- Changing the date changes nothing – I suggest we opt for celebration
- This invasion day, we’re asking you to pay the rent
- ‘The Gentleman’ shows that Guy Ritchie can still Guy Ritchie
- The fire-affected people of NSW don’t want ad hoc policy, they want to be listened to
- We’ve had an anti-corruption body since 2006, so where the bloody hell are they?
After human teeth were recently discovered in a meal at Manus Island, Polly Chester has had enough, and she’ll be sending her own letter of apology.
If the threat of enduring war, torture and persecution weren’t enough, I’d confidently propose that finding human teeth in a meal would be an event powerful enough to trigger post-traumatic stress disorder.
Multi-layered oppression and sustained abuse of human rights tend to do that to a person.
I’ve spent hours today wondering how betel-nut juice stained human teeth made their way into the meal of an asylum seeker in the Oscar compound of the Manus Island detention centre. With each new possibility considered, the distress mounts. Whether this was a deliberate or accidental occurrence makes no difference. Because either way, this, is absolute pits.
It is a viscerally and psychologically disturbing event.
The incident follows a plethora of other equally disturbing revelations regarding our Government’s attitudes toward, and treatment of, asylum seekers. Former Prime Minister Tony Abbott rather indulgently boasted about Australia’s sadistic border protection policies, including the unconvincing caveat that he had included his own in the collective Australian conscience, which had also been “gnawed upon” by strict policies of turning back the boats. It is now common knowledge that people smugglers have been paid to ensure that boats do not reach Australian shores, despite the long running argument made by the Government that people smuggling was the trade they were trying to demolish.
If Abbott’s insane dichotomist wafflings weren’t confusing enough, during his recent visit to Syria, Immigration Minister Peter Dutton stated that the tough border policy in Australia facilitates better assistance to refugees currently fleeing Syria. This assertion is an idealistic over-simplification of an urgent, highly complex situation.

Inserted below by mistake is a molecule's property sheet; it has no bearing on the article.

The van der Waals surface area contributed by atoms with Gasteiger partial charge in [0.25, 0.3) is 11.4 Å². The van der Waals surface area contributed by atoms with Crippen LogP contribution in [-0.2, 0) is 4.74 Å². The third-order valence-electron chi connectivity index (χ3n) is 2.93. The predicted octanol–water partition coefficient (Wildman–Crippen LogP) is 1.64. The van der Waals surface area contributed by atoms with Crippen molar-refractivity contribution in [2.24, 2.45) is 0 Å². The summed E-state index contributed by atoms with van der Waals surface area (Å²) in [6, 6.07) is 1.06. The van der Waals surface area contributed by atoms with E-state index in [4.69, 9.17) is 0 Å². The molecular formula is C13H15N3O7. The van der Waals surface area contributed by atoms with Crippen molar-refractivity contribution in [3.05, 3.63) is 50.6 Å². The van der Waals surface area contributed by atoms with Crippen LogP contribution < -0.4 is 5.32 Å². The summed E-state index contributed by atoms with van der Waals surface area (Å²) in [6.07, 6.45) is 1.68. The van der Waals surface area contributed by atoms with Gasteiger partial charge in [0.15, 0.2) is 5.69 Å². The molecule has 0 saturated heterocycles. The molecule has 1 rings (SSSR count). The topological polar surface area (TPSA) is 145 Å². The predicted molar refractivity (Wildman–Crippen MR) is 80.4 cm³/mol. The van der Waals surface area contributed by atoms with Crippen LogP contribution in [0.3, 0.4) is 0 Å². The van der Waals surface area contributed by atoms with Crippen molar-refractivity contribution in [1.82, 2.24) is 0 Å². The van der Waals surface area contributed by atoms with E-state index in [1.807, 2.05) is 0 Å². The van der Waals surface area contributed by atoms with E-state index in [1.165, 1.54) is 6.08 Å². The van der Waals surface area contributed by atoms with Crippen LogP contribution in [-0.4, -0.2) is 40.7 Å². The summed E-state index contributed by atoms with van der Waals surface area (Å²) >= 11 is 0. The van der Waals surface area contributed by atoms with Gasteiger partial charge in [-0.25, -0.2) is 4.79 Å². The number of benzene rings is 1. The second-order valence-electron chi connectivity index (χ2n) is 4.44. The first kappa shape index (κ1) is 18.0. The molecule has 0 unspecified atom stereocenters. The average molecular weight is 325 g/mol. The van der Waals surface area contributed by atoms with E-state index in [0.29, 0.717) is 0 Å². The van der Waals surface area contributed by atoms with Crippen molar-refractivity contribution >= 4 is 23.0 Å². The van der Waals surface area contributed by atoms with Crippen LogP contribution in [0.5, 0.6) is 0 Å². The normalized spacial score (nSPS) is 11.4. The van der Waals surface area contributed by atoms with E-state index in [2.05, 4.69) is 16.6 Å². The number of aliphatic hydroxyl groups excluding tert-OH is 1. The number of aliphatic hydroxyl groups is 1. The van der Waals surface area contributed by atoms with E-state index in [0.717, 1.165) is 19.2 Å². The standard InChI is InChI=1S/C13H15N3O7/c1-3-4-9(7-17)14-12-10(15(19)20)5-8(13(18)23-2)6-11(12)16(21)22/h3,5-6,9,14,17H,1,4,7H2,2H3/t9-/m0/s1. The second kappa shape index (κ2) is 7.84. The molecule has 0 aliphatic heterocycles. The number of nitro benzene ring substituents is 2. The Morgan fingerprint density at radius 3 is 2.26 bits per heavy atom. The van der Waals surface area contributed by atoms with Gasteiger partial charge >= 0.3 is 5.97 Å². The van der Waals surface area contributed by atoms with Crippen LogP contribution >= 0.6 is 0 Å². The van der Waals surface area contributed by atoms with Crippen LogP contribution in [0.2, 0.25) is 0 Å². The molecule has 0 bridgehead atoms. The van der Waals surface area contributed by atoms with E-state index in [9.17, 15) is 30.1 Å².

Further confusion stems from his praise of Jordan for opening its borders and synonymously pledging that Australia would do no such thing. The actions of the Jordanian Government send a strong message: There is no time for orderly queues when war rages next door.
Meanwhile, on Manus Island, the Government has enlisted the services of Transfield employees to initiate an intervention, one that discourages refugees from seeking asylum in Australia; Transfield seemingly trusting that the media will follow suit in helping them spread their reverse PR campaign.
The basic human rights and freedoms to which we are all entitled are denied to those in detention centres. Detention centres that are devoid of spiritual, emotional, social and physical safety. People need to be taken out of harm’s way, and this is a matter of urgency not just for civilians fleeing Syria, but also for those currently in Australian-run offshore detention centres.
At a recent “Light the Dark” Amnesty International vigil held to honour the lives of those lost at sea, I asked one of the organisers what I could do to help. I have since begun written correspondence with an asylum seeker held on Manus Island. Apart from providing social support for one individual, one of the main reasons I wished to do this was because I want to be part of relaying a very clear message to refugees and asylum seekers:
Real Australians say, “welcome.”
Real Australians wouldn’t put human teeth in your food. Nor would they sexually, physically, emotionally or psychologically abuse you. They wouldn’t deny you medical treatment. The powerful decision makers who instigate, or are complicit in, the abuses you endure do not speak for real Australians.
Real Australians say welcome, and they mean it. It’s a shame that none of us hold the immigration portfolio, but we’re doing what we can.